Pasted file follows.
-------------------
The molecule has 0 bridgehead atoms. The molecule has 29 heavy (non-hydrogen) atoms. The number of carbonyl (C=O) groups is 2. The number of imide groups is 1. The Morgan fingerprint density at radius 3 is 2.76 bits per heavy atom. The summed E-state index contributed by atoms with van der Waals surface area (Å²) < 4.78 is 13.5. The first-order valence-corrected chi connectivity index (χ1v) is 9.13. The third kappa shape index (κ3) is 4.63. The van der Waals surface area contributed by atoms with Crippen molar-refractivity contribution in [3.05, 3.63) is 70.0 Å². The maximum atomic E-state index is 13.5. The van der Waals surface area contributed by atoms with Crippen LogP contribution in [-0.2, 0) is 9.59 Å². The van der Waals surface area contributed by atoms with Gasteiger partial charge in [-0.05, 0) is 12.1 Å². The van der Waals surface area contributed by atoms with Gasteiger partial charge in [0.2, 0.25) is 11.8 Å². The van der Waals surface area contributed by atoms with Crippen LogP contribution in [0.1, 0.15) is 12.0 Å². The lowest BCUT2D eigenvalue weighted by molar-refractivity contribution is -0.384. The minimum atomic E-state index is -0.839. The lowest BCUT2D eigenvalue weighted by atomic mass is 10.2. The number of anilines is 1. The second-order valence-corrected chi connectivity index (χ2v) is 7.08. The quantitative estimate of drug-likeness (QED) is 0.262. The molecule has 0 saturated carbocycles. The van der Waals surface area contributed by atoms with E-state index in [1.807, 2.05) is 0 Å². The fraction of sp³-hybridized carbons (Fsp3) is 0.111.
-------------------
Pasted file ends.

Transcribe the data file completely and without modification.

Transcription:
The molecule has 0 bridgehead atoms. The molecule has 29 heavy (non-hydrogen) atoms. The number of carbonyl (C=O) groups is 2. The number of imide groups is 1. The Morgan fingerprint density at radius 3 is 2.76 bits per heavy atom. The summed E-state index contributed by atoms with van der Waals surface area (Å²) < 4.78 is 13.5. The first-order valence-corrected chi connectivity index (χ1v) is 9.13. The third kappa shape index (κ3) is 4.63. The van der Waals surface area contributed by atoms with Crippen molar-refractivity contribution in [3.05, 3.63) is 70.0 Å². The maximum atomic E-state index is 13.5. The van der Waals surface area contributed by atoms with Crippen LogP contribution in [-0.2, 0) is 9.59 Å². The van der Waals surface area contributed by atoms with Gasteiger partial charge in [-0.05, 0) is 12.1 Å². The van der Waals surface area contributed by atoms with Gasteiger partial charge in [0.2, 0.25) is 11.8 Å². The van der Waals surface area contributed by atoms with Crippen LogP contribution in [0.1, 0.15) is 12.0 Å². The lowest BCUT2D eigenvalue weighted by molar-refractivity contribution is -0.384. The minimum atomic E-state index is -0.839. The lowest BCUT2D eigenvalue weighted by atomic mass is 10.2. The number of anilines is 1. The second-order valence-corrected chi connectivity index (χ2v) is 7.08. The quantitative estimate of drug-likeness (QED) is 0.262. The molecule has 0 saturated carbocycles. The van der Waals surface area contributed by atoms with E-state index in [1.807, 2.05) is 0 Å². The fraction of sp³-hybridized carbons (Fsp3) is 0.111.